As with Ontario, British Columbia has few retail stores and the private retail stores that are open tend to have high prices and heavy restrictions on advertising. For example, their websites are not allowed to list a menu or prices and must have tinted glass windows. Notably, liquor stores in British Columbia do not face any of these restrictions.
More Stores Needed
Source: Alcohol and Gaming Commission of Ontario.
Ontario, and most Canadian provinces, still needs more stores. According to the Alcohol and Gaming Commission of Ontario, Ontario has 21 cannabis stores approved to open and operate with 3 applications still pending.
Ontario covers over 1 million square kilometers (416,000 square miles) and has approximately 14.5 million residents. Despite that size and population, the province still, as of June 24th, has only 21 retail cannabis stores.
|Population||Cannabis Stores|| |
Population per store
Source: Government data and other sources.
For comparison, Colorado has 565 licensed retail marijuana stores as of June 3rd for a population of 5.7 million. On a per capita basis, Colorado has nearly 70 times more cannabis stores than Ontario.
It should, therefore, come as a little surprise that Coloradans purchase a lot more legal cannabis that Ontarians:
(Based on trailing-year sales in Colorado, excluding medical cannabis, converted to Canadian dollars and based on April 2019 sales in Ontario.)
Coloradans purchased U$276 of cannabis per capita in the trailing year ended April 2019, including U$219 of recreational cannabis. This is 17 times higher than Ontario's per capita sales.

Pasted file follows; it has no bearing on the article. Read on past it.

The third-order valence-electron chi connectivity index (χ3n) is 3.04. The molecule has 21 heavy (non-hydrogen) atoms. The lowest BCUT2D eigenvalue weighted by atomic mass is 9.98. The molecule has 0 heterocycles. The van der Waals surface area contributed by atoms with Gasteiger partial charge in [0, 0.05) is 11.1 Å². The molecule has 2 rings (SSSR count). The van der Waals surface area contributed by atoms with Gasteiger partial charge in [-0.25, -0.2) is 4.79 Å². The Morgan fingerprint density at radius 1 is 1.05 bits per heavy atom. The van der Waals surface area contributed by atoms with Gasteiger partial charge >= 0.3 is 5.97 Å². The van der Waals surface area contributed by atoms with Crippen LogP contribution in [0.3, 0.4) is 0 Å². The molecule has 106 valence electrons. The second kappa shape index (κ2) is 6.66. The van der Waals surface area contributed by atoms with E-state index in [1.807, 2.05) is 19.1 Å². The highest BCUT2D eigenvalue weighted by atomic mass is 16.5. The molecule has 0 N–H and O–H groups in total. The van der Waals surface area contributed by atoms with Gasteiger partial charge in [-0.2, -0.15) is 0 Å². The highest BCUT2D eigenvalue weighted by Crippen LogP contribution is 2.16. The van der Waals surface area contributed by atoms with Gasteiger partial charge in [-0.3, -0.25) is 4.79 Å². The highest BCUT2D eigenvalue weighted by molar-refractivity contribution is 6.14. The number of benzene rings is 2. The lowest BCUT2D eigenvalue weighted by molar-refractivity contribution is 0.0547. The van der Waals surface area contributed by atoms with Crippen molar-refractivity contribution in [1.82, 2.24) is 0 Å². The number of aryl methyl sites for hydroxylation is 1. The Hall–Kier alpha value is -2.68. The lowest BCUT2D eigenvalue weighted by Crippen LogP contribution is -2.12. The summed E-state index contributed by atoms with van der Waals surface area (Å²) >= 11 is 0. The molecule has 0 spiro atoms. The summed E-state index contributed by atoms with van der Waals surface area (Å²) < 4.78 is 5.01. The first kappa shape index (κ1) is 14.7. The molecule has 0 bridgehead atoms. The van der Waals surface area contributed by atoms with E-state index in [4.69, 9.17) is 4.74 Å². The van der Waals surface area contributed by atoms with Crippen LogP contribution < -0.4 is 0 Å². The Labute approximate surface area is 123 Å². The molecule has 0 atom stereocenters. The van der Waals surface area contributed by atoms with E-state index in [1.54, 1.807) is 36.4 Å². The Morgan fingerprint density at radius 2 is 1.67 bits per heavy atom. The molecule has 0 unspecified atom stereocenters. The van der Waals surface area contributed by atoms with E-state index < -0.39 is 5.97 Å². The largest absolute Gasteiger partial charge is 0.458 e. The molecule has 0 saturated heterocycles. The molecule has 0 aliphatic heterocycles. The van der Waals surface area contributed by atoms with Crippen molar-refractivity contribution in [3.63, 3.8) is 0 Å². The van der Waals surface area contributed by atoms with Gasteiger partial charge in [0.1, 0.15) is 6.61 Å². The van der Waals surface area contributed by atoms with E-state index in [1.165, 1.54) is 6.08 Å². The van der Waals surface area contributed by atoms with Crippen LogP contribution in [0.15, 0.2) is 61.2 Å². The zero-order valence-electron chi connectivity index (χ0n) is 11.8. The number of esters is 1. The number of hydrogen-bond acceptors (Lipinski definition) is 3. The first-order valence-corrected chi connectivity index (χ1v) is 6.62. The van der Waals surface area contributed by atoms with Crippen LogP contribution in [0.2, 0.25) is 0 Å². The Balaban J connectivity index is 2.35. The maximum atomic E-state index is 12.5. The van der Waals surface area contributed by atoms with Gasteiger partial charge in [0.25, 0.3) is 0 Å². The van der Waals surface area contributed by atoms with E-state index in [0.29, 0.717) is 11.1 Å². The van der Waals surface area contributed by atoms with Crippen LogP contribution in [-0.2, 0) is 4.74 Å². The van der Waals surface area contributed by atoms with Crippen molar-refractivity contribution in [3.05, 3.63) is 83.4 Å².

It is probable that there are cultural differences between Ontario and that long-term sales figures between the two districts will vary; however, it is unlikely that long-term demand will be 17 times higher in Colorado. This sales disparity is likely to be caused by three factors:
- Ontario has few stores.
- Canada has a limited range of legalized cannabis products. Canada will legalize vapes, edibles, and beverages in December 2019. All are already legal in Colorado.
- Colorado's legal market is much more mature, and legal stores have pushed out the illegal cannabis market to a much higher extent.
Each of these three factors is likely to be short term in nature. Colorado opened its first recreational cannabis stores in January 2014. That month, Colorado's cannabis sales were only U$32/capita on an annualized basis. Their sales were about 7x higher (per capita) in April 2019, more than five years later.
It will take Ontario's market years to reach its mature size as the province allows more stores, expands the range of legal products, and the legal cannabis market marginalizes the illegal market both through competition and through enforcement of laws.
Over the long term, analysts still expect the Canadian market to be enormous. In BDS Analytics' June 20th report on The State of Legal Cannabis Markets, the company suggested the Canadian recreational cannabis market could generate $6.2 billion (U$4.8 billion) in sales per year.
April's strong sales results are another step towards realizing the potential of the Canadian recreational cannabis market.